The rate at which the viral epidemic was cured, however, was flabbergasting. Within a few days of discovering the infection in Cedar Creek the virus had been imaged, with a structure similar to Ebola virus. Shortly after, an antiserum was made available to the infected individuals that was very effective. This is a very unlikely situation. The chance that the entire virus outbreak would be cured by an experimental treatment against a different viral strain is very low. This would require extensive stockpiling of experimental treatments against predicted infectious disease outbreaks, which would be very costly. Were a global outbreak such as Ebola or Marburg virus to occur, we would not find ourselves in the same ‘lucky’ situation that the residents of Cedar Creek were in.
Contagion and surface transmission
The fictional ‘meningoencephalitis virus one (MEV-1)’ virus outbreak in Contagion caused severe fever, leading to death a few days later. Within one month the MEV-1 virus had killed over 26 million people due to ease of spread throughout densely populated cities. The MEV-1 virus in the film was found to originate in bats. Bats are thought to be reservoirs for many viruses in the wild, including Ebola virus and Nipah virus. MEV-1 was transmitted around the world very easily from initial transfer to humans as it could be transmitted solely from contact with infected surfaces. Well-used surfaces, such as door handles, are covered in micro-organisms and so transmission rates can be high.
We found it entertaining to see the scientists in the film had solved the structure of the MEV-1 envelope protein within six days. Six days! Solving the structure of viral proteins normally takes many years, though recently the Zika virus structure was solved in a few months. The following day MEV-1 was sequenced and virus entry had been modelled. This amount of work would be more than enough to create an excellent PhD thesis. When a vaccine then became available within a month of the initial infection, and was in mass production and deployment within another few months, the believability was non-existent.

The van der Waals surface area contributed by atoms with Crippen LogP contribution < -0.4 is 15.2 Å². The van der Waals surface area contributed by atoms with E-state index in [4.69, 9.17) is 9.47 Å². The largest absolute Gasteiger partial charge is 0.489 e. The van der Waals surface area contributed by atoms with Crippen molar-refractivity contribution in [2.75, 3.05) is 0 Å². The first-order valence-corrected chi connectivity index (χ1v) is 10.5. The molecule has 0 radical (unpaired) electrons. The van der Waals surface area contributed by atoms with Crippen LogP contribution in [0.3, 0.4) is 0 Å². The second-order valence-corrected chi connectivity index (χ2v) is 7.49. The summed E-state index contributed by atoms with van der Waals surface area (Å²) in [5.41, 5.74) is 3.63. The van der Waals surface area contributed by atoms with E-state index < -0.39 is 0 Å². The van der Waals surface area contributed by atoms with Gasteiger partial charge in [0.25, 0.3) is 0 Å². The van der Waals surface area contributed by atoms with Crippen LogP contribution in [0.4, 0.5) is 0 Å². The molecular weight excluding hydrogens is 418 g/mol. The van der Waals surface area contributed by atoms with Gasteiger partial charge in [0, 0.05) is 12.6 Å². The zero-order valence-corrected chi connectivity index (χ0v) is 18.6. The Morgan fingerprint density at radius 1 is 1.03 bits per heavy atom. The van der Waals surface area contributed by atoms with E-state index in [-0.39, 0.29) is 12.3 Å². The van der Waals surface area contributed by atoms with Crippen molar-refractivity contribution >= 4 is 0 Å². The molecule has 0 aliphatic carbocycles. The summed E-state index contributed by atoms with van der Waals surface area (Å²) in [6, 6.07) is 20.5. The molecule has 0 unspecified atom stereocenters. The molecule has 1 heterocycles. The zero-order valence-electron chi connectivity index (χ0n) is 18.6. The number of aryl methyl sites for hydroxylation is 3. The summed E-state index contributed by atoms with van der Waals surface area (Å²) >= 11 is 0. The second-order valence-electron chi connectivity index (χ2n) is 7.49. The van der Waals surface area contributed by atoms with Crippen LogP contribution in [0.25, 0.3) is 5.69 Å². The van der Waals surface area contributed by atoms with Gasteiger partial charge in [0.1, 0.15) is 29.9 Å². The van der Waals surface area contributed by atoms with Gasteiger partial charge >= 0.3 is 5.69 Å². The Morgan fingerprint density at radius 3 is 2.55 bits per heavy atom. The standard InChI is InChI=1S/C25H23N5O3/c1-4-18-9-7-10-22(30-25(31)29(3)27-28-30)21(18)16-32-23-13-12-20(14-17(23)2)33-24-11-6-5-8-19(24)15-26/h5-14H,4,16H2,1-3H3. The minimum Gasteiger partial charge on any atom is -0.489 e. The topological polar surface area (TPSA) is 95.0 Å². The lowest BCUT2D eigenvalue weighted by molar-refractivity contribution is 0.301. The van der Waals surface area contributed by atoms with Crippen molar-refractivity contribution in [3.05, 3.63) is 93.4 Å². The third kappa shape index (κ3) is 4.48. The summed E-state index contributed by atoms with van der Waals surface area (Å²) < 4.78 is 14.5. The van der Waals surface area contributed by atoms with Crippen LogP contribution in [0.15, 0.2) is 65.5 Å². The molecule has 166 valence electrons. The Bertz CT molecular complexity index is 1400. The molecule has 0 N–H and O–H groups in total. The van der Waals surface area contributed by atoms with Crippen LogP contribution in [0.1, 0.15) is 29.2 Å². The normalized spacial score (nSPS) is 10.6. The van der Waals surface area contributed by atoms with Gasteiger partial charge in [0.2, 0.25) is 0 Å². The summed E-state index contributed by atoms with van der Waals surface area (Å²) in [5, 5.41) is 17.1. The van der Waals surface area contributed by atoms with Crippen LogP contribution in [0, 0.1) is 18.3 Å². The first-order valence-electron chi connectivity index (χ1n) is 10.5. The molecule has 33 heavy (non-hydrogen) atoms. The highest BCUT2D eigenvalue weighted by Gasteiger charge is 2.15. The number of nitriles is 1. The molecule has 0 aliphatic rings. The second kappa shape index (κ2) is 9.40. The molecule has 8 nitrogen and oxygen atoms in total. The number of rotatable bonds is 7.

28 Days Later and bodily fluid transmission
Bodily fluids have long been known to be reservoirs of viruses ready to infect a new host, such as HIV and hepatitis C. However, while HIV and hepatitis C cause chronic, long-lasting infections, the incurable ‘rage’-inducing virus in 28 Days Later is much faster acting. The virus spread rapidly as the rage-inducing virus took control of the brain, causing infected individuals to become aggressive – attacking uninfected people, infecting them by biting and body fluid contact.
There are some similarities to rabies, which also induces aggressive behaviour to enhance transmission. However, rabies is not transmitted nearly as fast, but is very deadly and contagious if one is not vaccinated. The portrayal of rapid transmission is a fear of many in the context of newly emerging viruses. This was seen in the recent Zika virus outbreak where microcephaly symptoms appeared in newborn babies in Brazil, but could not be treated and it was unclear what caused it.
Infectious disease outbreaks remain popular plotlines for films, particularly those with a worst-case, wiping-out-of-the-human-population scenario. Although sometimes the science portrayed isn’t fully realistic, it introduces enough science to the casual viewer to understand how outbreaks occur and how disease manifests after infection. As microbiologists, it is exciting to see microbiology represented in films and provide a basic introduction to microbiology to the audience during watching, even if not entirely (or at all) accurate. If anything, we could hope it encourages more people to become microbiologists like us!
Andrew M. Burns & David Bhella
Images: Coloured transmission electron micrograph of a number of Ebola viruses. CDC/Science Photo Library. Image of a bat from a research trip to the Amazon. Daniel Streicker (MRC-University of Glasgow Centre for Virus Research).